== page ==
It’s been a great week, dominated by us here at Rice Consulting hosting Ross Clennett for his Recruitment Masterclass series of events in Auckland. Thanks for your efforts and expertise Ross, and a huge thanks to everyone involved in the events, we hope you found them valuable, informative and enjoyable.
So now here we are on Friday morning, you want your weekly dose of Whiteboard blog-alicious commentary, and I am staring at a mountain of work to catch up on.
So hurray for Job X Soutions, who sent around an e-mail flyer last week that does a lot of this week’s work for me. What they spoke about pertained to one specific recruitment business, but what it does is open up a much wider debate around the future of job boards. One MD of a global recruitment brand recently told me that they were on the verge of cutting job board use entirely. I don’t entirely believe him and suspect there was a fair amount of bravado fueling the statement, but I wouldn’t be surprised to see their usage continue to lessen.
We ourselves are reducing the number of ads we post on job boards from May onwards. Whilst we won’t be reducing the amount we spend, we will be spending it on different parts of the site. The reason? The actual job listings part of the job boards are just not performing the way they used to and the quality of response is dire.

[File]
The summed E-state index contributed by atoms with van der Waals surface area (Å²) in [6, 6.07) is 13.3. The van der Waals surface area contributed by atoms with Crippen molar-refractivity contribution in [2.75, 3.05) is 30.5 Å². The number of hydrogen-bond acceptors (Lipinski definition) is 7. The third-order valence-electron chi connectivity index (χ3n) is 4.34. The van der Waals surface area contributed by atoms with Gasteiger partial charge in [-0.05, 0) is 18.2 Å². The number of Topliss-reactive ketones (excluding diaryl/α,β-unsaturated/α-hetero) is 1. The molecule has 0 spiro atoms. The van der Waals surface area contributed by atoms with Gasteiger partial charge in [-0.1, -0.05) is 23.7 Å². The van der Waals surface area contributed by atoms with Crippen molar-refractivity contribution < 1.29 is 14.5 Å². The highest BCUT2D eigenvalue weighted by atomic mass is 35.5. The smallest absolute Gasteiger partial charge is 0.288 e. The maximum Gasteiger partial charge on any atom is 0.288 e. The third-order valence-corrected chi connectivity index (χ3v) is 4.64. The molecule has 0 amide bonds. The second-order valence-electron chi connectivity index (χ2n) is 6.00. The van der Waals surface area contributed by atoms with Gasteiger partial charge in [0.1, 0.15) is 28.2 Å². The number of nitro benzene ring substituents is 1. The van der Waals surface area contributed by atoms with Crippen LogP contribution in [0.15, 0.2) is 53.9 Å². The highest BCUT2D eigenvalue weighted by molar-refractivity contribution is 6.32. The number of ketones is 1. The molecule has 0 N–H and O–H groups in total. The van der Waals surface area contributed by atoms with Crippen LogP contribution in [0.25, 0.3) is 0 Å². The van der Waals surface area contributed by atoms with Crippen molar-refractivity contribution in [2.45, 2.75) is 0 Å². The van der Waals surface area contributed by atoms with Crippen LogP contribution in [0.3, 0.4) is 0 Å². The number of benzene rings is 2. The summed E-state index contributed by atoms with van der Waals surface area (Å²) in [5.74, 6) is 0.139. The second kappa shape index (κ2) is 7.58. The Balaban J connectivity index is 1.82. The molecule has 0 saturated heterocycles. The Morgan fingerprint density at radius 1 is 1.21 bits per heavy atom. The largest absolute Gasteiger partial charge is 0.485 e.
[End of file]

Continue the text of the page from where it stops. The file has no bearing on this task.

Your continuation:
The job boards recognise this, of course, but so far their response has been earnest but ineffectual. SEEK’s jobseeker profiles product looks good, is easy to use, and on the face of it is really quite clever – but hands up who would pay for it? Sorry SEEK but I don’t want to be told by you what CVs I might be interested in for my jobs, I want to see all of the CVs and make that judgement myself. And what happened to Trade Me Jobs’ Bounty Hunter product?
Top marks for effort. No marks for usefulness.
So now we have recruitment businesses like Marsden Inch below who have adopted a policy to simply refuse to post any vacancies on job boards at all. After all, our clients can easily do that themselves nowadays, so what value are we offering by simply duplicating their own efforts?
Can the job boards come up with innovations that work? Game changers that we will pay for? Or are their spluttering engines never going to fire back to life, and soon the terminal descent to oblivion will commence? I want them to succeed. I want them to develop new products, services and solutions to benefit my recruitment business long into the future. But if they don’t, well I think many of us will be falling in step behind the brave Marsden Inch.